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  Cornell University

MAE Publications and Papers

Sibley School of Mechanical and Aerospace Engineering

New article: Effects of an Escarpment on Flow Parameters of Relevance to Wind Turbines

Article:  Barthelmie, RJ; Wang, H; Doubrawa, P; Giroux, G; Pryor, SC; “Effects of an Escarpment on Flow Parameters of Relevance to Wind Turbines”, Wind Energy, 19 (12): 2271-2286


Abstract:  Assessing potential costs and benefits of siting wind turbines on escarpments is challenging, particularly when the upstream fetch is offshore leading to more persistent wind speeds in power producing classes, but an increased importance of stable stratification under which terrain impacts on the flow may be magnified. In part because of a lack of observational data, critical knowledge gaps remain and there is currently little consensus regarding optimal models for flow characterization and turbine design calculations. We present a unique dataset comprising measurements of flow parameters conducted over a 10-14m escarpment at turbine relevant heights (from 9 to 200m) and use them to evaluate model simulations. The results indicate good agreement in terms of the wind speed decrease before the terrain feature and the increase at (and downwind of) the escarpment of similar to 3-5% at turbine hub-heights. However, the horizontal extent of the region, in which the impact of the escarpment on the mean flow is evident, is larger in the models than the measurements. A region of high turbulence was indicated close to the escarpment that extended through the nominal rotor plane, but the horizontal extent of this region was narrow (<10 times the escarpment height, H) in both models and observations. Moving onshore the profile of turbulence was more strongly influenced by higher roughness of a small forest. While flow angles close to the escarpment were very complex, by a distance of 10H, flow angles were <3 degrees and thus well within limits indicated by design standards. Copyright (c) 2016 John Wiley & Sons, Ltd.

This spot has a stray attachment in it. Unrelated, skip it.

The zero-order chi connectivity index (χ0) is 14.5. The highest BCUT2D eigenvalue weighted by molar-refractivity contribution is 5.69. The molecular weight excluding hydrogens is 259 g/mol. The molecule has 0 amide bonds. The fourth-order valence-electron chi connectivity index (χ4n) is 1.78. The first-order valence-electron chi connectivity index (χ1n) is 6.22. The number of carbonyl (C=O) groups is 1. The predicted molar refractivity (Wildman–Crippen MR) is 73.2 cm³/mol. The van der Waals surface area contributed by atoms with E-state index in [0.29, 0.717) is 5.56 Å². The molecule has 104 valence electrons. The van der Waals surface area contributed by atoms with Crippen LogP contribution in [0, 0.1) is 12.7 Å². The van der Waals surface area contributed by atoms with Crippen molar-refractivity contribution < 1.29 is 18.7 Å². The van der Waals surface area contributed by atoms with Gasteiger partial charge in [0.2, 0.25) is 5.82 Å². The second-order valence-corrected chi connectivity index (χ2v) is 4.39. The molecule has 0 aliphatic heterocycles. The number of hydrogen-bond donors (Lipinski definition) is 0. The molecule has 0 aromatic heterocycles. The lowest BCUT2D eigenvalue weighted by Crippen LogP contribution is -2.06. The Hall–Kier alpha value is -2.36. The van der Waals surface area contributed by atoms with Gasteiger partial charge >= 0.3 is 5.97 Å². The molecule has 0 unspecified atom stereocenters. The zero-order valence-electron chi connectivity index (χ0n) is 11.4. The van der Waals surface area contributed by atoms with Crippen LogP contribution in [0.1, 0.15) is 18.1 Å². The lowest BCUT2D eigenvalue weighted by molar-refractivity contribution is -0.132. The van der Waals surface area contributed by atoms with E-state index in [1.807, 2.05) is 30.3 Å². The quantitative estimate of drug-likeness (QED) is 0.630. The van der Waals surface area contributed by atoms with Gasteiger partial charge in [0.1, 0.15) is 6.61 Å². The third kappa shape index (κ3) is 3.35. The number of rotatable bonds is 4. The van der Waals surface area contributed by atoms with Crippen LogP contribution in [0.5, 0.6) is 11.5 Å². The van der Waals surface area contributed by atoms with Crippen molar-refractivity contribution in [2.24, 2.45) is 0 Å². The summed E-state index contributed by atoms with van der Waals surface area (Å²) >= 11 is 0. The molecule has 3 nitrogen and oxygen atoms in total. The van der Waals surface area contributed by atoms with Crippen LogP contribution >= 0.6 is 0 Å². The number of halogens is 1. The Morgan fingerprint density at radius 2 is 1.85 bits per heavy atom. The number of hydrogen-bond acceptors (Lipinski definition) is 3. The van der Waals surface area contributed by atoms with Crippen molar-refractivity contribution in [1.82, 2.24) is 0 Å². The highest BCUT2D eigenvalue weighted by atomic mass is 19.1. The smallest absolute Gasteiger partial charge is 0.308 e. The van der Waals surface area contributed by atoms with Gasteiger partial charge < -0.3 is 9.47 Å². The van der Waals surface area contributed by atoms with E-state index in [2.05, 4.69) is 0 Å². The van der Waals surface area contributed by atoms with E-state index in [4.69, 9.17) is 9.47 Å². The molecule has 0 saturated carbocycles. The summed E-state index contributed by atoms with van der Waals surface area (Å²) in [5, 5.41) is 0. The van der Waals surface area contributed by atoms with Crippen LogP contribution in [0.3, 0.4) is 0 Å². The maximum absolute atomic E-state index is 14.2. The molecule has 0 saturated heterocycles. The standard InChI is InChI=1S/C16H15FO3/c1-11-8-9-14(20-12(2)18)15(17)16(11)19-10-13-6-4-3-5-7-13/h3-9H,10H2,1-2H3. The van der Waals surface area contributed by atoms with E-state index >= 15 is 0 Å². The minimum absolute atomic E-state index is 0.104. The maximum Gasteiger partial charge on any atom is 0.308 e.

Funding Acknowledgement:  National Science Foundation [1464383]; US Department of Energy [DEE0005379]

Funding Text:  We acknowledge financial support from the National Science Foundation (no. 1464383) and the US Department of Energy (no. DEE0005379), use of the Wind Energy Institute of Canada (WEICan) facilities and staff time (Andre Doucette and Carl Doucette), useful discussions with Jakob Mann and Ebba Dellwik of the Danish Technical University (DTU) and assistance from the WAsP team. RJB acknowledges the Otto MOnsted Guest Professorship at DTU.

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